The Whistleblower Protection Enhancement Act was finally passed in the Senate on November 13 and is being sent to President Barack Obama for his signature.
Earlier proposals were criticised for inadequate coverage of federal employees. However, under the new legislation, a federal employee is now protected even when he or she:
- Is not the first person who discloses misconduct
- Blows the whistle while carrying out job duties
- Makes a disclosure to a supervisor
- Discloses the consequences of a policy decision
- Does not have incontrovertible proof of government misconduct
The FIC provided examples where the new law would protect individuals who were previously vulnerable.
These would include a Food Safety and Inspection Service (FSIS) district office manager reporting complaints by FSIS poultry inspectors that increased line speeds had made it impossible for workers to pull all potentially contaminated birds off a line.
Other instances are a Food & Drug Administration (FDA) inspector exposing falsification of salmonella records at a cantaloupe farm and an FDA researcher being stifled by senior management from publishing findings on a controversial food ingredient.
FIC said the new rules would have safeguarded previous whistleblowers from mistreatment. These included Dr Dean Wyatt, a USDA public health vet who continually tried to blow the whistle on slaughterhouse animal abuse.
USDA transferred Wyatt to another slaughterhouse and imposed other forms of retaliation as attempts to silence his concerns. He was only vindicated when an outside group took undercover video of the wrongdoing that he alleged was taking place.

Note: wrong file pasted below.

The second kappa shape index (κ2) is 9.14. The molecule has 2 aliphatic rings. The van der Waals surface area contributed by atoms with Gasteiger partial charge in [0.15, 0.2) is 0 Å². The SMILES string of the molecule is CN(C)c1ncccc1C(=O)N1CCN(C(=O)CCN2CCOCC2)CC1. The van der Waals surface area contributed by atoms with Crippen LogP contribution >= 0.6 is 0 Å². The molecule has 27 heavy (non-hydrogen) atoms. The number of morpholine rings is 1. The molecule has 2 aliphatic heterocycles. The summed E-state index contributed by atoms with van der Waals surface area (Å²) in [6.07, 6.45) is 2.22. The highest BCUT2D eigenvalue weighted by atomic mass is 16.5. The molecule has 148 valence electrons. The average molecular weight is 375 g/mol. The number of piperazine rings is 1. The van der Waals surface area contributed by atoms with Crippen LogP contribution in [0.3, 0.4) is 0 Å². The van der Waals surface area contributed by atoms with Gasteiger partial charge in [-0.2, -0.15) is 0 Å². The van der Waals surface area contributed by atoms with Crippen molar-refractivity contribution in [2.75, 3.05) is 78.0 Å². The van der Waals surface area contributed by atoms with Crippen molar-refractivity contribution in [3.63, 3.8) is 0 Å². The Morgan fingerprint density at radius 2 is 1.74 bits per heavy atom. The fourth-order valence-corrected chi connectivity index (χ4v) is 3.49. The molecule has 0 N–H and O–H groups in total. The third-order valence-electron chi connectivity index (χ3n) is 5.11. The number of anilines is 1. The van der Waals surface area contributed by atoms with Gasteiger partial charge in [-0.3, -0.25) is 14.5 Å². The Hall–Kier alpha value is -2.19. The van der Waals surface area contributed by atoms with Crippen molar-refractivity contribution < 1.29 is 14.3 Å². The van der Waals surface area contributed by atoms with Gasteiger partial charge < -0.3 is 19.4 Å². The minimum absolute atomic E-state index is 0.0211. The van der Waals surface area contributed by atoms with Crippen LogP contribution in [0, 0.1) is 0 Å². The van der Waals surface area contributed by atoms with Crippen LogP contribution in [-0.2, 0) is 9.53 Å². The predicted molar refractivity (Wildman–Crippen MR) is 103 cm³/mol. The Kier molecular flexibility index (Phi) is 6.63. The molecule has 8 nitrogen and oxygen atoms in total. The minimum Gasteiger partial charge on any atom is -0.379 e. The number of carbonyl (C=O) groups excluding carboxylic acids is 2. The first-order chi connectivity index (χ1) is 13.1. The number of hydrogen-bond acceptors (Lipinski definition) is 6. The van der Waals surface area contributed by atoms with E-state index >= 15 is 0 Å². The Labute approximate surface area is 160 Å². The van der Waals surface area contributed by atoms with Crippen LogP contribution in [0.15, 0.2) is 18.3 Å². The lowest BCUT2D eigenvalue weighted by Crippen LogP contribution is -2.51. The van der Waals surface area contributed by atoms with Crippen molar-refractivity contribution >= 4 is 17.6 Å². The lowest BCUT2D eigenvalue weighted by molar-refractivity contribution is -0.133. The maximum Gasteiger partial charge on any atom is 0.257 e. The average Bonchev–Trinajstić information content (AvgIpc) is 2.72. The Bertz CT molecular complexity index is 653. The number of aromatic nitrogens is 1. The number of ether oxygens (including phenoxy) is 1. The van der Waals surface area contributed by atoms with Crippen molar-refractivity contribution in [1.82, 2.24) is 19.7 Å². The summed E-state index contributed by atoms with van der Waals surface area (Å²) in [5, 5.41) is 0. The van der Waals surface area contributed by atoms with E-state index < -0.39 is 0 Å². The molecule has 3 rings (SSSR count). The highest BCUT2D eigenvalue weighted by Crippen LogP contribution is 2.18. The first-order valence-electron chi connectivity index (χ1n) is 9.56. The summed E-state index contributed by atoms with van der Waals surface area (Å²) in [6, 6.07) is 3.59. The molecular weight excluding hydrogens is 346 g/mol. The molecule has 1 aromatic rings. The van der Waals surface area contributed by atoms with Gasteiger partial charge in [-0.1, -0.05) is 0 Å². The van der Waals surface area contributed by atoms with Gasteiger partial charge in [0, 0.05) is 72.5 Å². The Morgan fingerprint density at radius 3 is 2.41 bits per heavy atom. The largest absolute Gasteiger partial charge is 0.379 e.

In addition, FDA Public Health Service officer Renee Dufault would have been safeguarded and may not have felt obliged to quit after trying to reveal findings of mercury in foods containing high fructose corn syrup.
“Today, FIC is praising Congress for passing the strongest federal whistleblower protections in history,” the FIC said.
America’s food a lot safer
“America’s food just got a lot safer,” said FIC director Amanda Hitt. “Government workers who serve as the public’s watchdog are now themselves safe from retaliation. Federal food safety employees have finally been deputized to protect the food supply.”
However, she called for even stronger protections for food worker rights. “We’re not done yet – these protections only cover federal food employees. The 2011 Food Safety Modernisation Act protects corporate workers exposing problems with FDA-regulated products.
“However, USDA-regulated product industry workers still lack protections. These workers – who monitor our beef, poultry, pork and egg products – still cannot safely speak up for the public welfare.”